lease

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English[edit]

Pronunciation[edit]

Etymology 1[edit]

From Middle English lesen, from Old English lesan ‎(to collect, pick, select, gather), from Proto-Germanic *lesaną ‎(to gather), from Proto-Indo-European *les- ‎(to gather). Cognate with Scots lease ‎(to arrange, gather), Saterland Frisian leese ‎(to gather, read), West Frisian lêze ‎(to read), Dutch lezen ‎(to gather, read), German lesen ‎(to gather, read), Danish læse ‎(to collect, read).

Verb[edit]

lease ‎(third-person singular simple present leases, present participle leasing, simple past and past participle leased)

  1. (transitive, chiefly dialectal) to gather.
  2. (transitive, chiefly dialectal) to pick, select, pick out; to pick up.
  3. (transitive, chiefly dialectal) to glean.
  4. (intransitive, chiefly dialectal) to glean, gather up leavings.
    (Can we find and add a quotation of Dryden to this entry?)

Etymology 2[edit]

From Middle English leas, lees, les, from Old English lēas ‎(false, void, loose), from Proto-Germanic *lausaz ‎(loose, free), from Proto-Indo-European *lū- ‎(to untie, set free, sever). Cognate with German los ‎(loose), Swedish lös ‎(loose). More at loose.

Adjective[edit]

lease ‎(comparative leaser or more lease, superlative leasest or most lease)

  1. false; lying; deceptive
Related terms[edit]

Noun[edit]

lease ‎(plural leases)

  1. falsehood; a lie

Etymology 3[edit]

From Middle English *leasien, from Old English lēasian ‎(to lie, tell lies), from lēas ‎(falsehood, lying, untruth, mistake).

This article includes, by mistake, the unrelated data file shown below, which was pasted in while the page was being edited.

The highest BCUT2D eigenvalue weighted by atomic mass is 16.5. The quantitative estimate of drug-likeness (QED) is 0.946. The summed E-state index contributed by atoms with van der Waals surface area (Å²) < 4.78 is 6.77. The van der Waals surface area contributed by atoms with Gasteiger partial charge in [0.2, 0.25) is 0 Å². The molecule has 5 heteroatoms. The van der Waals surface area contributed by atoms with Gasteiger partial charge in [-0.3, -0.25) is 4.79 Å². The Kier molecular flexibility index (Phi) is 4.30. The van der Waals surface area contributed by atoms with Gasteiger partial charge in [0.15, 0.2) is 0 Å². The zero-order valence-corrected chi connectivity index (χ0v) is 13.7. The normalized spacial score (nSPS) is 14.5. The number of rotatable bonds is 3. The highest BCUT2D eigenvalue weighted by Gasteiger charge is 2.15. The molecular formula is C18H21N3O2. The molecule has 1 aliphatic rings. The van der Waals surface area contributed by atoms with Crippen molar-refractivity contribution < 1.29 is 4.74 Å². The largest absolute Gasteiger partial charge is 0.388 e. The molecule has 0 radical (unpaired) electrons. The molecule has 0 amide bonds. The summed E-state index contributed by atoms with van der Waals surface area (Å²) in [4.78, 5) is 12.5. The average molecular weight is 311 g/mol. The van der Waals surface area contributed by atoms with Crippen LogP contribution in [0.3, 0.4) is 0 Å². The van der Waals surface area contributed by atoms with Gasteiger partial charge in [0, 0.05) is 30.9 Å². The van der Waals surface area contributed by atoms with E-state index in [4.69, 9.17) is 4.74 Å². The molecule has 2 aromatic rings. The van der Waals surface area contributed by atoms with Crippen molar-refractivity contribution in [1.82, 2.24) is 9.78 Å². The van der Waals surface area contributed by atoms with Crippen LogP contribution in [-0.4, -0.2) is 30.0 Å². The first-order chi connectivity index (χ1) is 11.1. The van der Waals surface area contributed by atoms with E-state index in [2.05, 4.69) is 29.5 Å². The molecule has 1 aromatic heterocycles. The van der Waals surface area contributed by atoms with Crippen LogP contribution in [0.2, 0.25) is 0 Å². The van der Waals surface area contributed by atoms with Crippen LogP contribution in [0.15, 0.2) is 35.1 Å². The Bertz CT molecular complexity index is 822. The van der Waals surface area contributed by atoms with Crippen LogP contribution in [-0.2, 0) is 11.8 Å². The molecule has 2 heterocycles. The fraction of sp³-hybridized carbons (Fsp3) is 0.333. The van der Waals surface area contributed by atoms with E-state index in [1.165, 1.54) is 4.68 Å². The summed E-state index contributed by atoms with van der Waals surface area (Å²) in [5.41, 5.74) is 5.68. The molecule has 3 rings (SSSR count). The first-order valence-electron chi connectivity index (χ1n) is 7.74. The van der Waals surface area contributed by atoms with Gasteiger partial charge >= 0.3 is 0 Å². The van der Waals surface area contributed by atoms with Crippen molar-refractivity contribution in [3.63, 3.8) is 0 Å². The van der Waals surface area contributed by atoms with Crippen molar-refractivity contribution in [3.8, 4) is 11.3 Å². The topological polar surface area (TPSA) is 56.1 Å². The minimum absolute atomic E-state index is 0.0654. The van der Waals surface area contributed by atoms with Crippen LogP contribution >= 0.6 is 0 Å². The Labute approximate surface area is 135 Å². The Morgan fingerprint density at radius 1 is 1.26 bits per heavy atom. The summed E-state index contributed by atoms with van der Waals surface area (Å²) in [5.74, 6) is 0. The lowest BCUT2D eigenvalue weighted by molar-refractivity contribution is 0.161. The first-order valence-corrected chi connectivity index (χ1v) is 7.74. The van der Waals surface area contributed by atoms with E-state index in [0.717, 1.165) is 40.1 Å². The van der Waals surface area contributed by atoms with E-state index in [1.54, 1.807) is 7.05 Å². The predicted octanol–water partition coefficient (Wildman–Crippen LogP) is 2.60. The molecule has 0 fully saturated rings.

Verb[edit]

lease ‎(third-person singular simple present leases, present participle leasing, simple past and past participle leased)

  1. (transitive, intransitive, UK dialectal) To tell lies; tell lies about; slander; calumniate.

Etymology 4[edit]

From Middle English lese, from Old English lǣs ‎(meadow), from Proto-Germanic *lēswō ‎(meadow), from Proto-Indo-European *lēy-, *lēid- ‎(to leave, let). Cognate with Old Saxon lēsa ‎(meadow). See also leasow.

Alternative forms[edit]

Noun[edit]

lease ‎(plural leases)

  1. an open pasture or common
    • 1928, Thomas Hardy, He Never Expected Much:
      Since as a child I used to lie
      Upon the leaze and watch the sky,
      Never, I own, expected I
      That life would all be fair.

Etymology 5[edit]

From Middle English lesen, from Old English līesan ‎(to loosen, release, redeem, deliver, liberate), from Proto-Germanic *lausijaną ‎(to release, loosen), from Proto-Indo-European *leu- ‎(to cut, solve, separate). Cognate with Dutch lozen ‎(to drain, discharge), German lösen ‎(to release), Swedish lösa ‎(to solve), Icelandic leysa ‎(to solve).

Alternative forms[edit]

Verb[edit]

lease ‎(third-person singular simple present leases, present participle leasing, simple past and past participle leased)

  1. (transitive, UK dialectal) To release; let go; unloose.

Etymology 6[edit]

From Middle English *lesen, from Anglo-Norman *leser, Old French lesser, laisier ‎(to let, let go), from Medieval Latin lassō ‎(to let, let go), partly from Latin laxō ‎(to loose); partly from Old High German lāzzan, lāzan ‎(German lassen, to let, let go, release). Cognate with Old English lǣtan ‎(to allow, let go, leave, rent). More at let.

Verb[edit]

lease ‎(third-person singular simple present leases, present participle leasing, simple past and past participle leased)

  1. (transitive) To operate or live in some property or land through purchasing a long-term contract (or leasehold) from the owner (or freeholder).
  2. (transitive) To take or hold by lease.
  3. (intransitive) To grant a lease; to let or rent.
Translations[edit]

Noun[edit]

lease ‎(plural leases)

  1. A contract granting use or occupation of property during a specified period in exchange for a specified rent
  2. The period of such a contract
  3. A leasehold
Translations[edit]

Related terms[edit]

Etymology 7[edit]

From leash

Noun[edit]

lease

  1. The place at which the warp-threads cross on a loom.

Anagrams[edit]


Dutch[edit]

Pronunciation[edit]

Verb[edit]

lease

  1. first-person singular present indicative of leasen
  2. (archaic) singular present subjunctive of leasen
  3. imperative of leasen